Crypto bros eager to buy homes lifted prices as the wealth effect from tokens spilled over to some housing markets, study says

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It’s an oft-told anecdote littering social media: Those who invested early in cryptocurrencies have enjoyed life-changing wealth. 

How much that extra cash gives them confidence to spend more — a phenomenon economists call the wealth effect — is a hot topic whenever crypto prices are surging. A group of researchers tried to quantify it and determined that crypto bonanzas in the US aren’t exactly spent like windfalls from winning the lottery. And so far, the effect has been relatively modest on the $28 trillion American economy. But if the asset class continues to boom, the study provides insight on potential game-changers in consumer patterns. 

The new wealth increased households’ consumption by about $30 billion in total over a decade, the researchers estimated, with every dollar of unrealized gains leading to about nine cents of spending. While that figure is almost double the marginal propensity to consume when it comes to stock-market returns, it’s about one-third that of income shocks such as lottery winnings. Despite all the flexing on social media, it wasn’t all blown on Lamborghinis and bling: Some went toward home purchases, boosting real estate markets where crypto is popular. 

“If households tend to treat crypto like gambling, then we would expect them to spend their gains in similar ways as lottery winners do,” Darren Aiello, assistant professor of finance at Brigham Young University’s Marriott School of Business and one of the authors of the paper, said in an interview. “In contrast, our estimates suggest that household spending out of crypto gains is more like the patterns we see from traditional equity investments.”

It’s a topic that is likely to gain more attention from economists after this year’s launch of spot-Bitcoin exchange-traded funds expanded the universe of potential crypto investors. 

The researchers, who presented the paper to the Federal Deposit Insurance Corp. in March, also hail from Northwestern University, Emory University and Imperial College London. They used data from 60 million people from 2010 to 2023, spanning millions of bank, credit- and debit-card transactions, to analyze how crypto wealth spills over into the real American economy. They found that 16% of the households analyzed made deposits to retail cryptocurrency exchanges at some point in the decade through 2023.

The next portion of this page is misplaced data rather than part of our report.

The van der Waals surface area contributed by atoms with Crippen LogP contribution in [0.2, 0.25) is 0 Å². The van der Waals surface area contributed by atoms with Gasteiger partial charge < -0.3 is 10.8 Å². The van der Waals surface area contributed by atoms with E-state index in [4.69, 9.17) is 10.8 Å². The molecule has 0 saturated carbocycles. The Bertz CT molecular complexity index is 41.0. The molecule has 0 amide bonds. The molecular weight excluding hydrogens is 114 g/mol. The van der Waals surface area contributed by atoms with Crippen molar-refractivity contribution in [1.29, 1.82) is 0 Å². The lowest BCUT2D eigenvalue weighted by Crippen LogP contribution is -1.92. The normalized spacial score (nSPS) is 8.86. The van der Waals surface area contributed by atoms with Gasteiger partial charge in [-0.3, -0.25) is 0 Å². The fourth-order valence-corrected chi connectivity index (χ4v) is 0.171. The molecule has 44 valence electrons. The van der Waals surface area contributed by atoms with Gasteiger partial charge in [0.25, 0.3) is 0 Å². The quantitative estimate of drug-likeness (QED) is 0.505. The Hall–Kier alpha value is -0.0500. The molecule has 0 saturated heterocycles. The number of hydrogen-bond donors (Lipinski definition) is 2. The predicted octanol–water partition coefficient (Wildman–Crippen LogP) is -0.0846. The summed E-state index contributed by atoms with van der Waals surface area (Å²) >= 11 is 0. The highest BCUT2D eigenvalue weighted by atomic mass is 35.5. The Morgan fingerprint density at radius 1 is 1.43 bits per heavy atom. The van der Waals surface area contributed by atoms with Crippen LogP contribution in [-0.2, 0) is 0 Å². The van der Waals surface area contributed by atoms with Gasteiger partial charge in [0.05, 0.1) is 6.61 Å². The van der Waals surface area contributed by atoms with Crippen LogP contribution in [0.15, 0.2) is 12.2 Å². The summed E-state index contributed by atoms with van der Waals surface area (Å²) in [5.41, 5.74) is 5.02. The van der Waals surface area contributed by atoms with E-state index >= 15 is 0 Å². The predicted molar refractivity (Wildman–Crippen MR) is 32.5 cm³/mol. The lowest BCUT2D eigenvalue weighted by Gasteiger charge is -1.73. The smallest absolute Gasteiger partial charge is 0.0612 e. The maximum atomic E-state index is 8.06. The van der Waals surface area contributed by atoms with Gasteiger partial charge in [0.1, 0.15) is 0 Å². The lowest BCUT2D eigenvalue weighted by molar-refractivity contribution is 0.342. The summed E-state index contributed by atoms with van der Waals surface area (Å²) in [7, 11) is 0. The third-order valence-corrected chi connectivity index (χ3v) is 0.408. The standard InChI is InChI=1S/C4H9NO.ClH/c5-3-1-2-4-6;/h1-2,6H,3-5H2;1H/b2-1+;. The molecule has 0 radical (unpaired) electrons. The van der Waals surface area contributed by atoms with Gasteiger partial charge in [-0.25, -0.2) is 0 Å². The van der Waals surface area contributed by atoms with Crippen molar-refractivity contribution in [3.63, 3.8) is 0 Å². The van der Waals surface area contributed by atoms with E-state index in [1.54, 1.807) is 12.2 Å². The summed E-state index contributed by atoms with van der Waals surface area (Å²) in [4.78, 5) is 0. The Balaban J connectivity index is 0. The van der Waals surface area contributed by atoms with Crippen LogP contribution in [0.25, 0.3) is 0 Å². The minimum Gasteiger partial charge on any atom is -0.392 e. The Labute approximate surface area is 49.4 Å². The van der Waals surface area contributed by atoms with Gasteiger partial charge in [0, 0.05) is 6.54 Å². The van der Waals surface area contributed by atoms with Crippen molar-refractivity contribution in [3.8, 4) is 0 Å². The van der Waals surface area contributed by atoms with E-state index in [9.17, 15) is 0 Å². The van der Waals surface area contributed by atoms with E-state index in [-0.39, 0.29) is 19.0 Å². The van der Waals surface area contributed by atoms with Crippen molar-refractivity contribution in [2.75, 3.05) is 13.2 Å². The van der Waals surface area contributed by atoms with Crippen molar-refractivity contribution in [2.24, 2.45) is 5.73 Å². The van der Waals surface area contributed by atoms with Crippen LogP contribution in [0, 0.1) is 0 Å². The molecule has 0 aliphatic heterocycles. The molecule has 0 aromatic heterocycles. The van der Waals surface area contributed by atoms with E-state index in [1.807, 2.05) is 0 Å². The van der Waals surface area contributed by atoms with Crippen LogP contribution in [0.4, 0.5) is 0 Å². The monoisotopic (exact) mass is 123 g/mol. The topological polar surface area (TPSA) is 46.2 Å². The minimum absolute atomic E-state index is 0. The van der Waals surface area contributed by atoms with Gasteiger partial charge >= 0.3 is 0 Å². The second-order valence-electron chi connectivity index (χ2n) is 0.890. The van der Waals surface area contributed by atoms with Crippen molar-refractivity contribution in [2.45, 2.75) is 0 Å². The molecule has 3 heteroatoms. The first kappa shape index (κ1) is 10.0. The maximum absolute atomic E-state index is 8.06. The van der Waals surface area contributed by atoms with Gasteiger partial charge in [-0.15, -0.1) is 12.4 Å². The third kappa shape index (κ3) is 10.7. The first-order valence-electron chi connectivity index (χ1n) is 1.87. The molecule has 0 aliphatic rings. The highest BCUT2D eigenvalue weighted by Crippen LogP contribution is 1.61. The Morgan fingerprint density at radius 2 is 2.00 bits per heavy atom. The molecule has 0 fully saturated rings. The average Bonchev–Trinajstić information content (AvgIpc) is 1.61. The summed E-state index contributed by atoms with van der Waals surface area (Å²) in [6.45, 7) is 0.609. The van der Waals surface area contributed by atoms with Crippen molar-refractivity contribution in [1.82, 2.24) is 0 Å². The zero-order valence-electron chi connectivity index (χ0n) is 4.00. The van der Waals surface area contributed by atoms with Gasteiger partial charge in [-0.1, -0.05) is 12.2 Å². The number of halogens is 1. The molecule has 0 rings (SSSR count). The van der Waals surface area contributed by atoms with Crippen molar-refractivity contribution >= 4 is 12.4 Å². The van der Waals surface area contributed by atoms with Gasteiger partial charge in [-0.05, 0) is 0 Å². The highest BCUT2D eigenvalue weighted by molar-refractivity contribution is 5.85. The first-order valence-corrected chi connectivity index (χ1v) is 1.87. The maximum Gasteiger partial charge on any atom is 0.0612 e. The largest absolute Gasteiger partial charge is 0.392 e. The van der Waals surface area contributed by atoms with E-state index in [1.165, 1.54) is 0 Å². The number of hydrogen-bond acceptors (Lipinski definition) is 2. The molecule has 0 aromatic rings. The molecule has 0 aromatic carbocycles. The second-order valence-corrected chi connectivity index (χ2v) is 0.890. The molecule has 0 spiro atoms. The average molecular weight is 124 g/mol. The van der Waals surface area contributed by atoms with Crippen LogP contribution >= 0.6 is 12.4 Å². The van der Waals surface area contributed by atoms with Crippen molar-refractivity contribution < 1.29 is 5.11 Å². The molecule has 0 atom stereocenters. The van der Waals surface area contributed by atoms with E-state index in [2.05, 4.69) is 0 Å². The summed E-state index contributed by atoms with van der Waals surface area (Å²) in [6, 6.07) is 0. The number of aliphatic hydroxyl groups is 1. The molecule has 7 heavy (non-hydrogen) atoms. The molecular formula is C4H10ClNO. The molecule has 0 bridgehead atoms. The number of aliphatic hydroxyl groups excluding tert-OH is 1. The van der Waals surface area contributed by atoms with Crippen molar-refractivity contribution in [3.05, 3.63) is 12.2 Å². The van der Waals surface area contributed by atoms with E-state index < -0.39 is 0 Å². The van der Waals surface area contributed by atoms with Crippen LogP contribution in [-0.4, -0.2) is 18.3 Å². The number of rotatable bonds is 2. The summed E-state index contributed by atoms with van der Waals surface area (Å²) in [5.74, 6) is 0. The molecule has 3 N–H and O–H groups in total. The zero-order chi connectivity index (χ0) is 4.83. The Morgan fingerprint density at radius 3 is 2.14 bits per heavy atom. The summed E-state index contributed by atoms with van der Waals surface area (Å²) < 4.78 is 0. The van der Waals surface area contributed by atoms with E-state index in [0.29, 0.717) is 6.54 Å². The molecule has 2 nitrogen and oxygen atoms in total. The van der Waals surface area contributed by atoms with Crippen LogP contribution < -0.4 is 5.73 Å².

Making the connection between spending and crypto investments can be tricky, since some may invest in the asset class in hopes of boosting their savings in order to make a big purchase, rather than deciding to make a big purchase only after a crypto windfall. As a result, the researchers isolated the portion of household crypto gains that were driven by long-term buying and holding, rather than recent investments, in order to directly measure the causal effects of crypto on spending.

“There is significant debate about the role crypto should play in a household’s portfolio due to its high volatility and nebulous fundamentals,” Jason Kotter, another assistant professor of finance at BYU who co-authored the paper, said in an interview.  

To Noelle Acheson, author of the Crypto Is Macro Now newsletter, the insights about how crypto holds different appeal to different investor types is more noteworthy than the takeaways for the macro economy. “For lower-income investors placing less priority on wealth preservation, a crypto allocation could be seen as a make-or-break play — more to gain than to lose,” she said. “So it makes sense that any gains would be spent on big-ticket items such as a house.” 

Housing market

While the boost in wealth was mostly poured into discretionary spending, a significant portion spilled into local housing markets, the researchers found, especially in parts of California, Nevada, Utah and other places where crypto is popular.

To arrive at a figure, the researchers went back in time to 2017, a year when Bitcoin saw its price jump from around $950 to $14,000 for a nearly 1,400% rally. Using zip codes associated with brokerage accounts, they compared what happened to home prices in counties with high crypto wealth compared with those that were less enthusiastic toward digital assets. They discovered that home prices in crypto-wealthy counties grew 43 basis points faster, pushing the median house price up by about $2,000 in 12 months. 

They analyzed what that would look like spread out over the decade through 2023, and found that every dollar gained in households’ crypto wealth pushed median home price up by 15 cents over the following three months. 

The researchers also tracked investors who withdrew at least $5,000 from their crypto brokerages — around 90% of which came from Coinbase Global Inc. — between 2018 and 2023. That analysis revealed that Americans increased their total spending in the year after a large withdrawal by around $5,754 relative to the prior year. And while mortgage spending remained constant in the six months leading up to large withdrawals, it rose significantly after the event. 

“For every household that withdrew $5,000 from their crypto exchange account, one in 20 bought a house for the first time,” said Kotter. 

After all, you can’t live in a Lambo.

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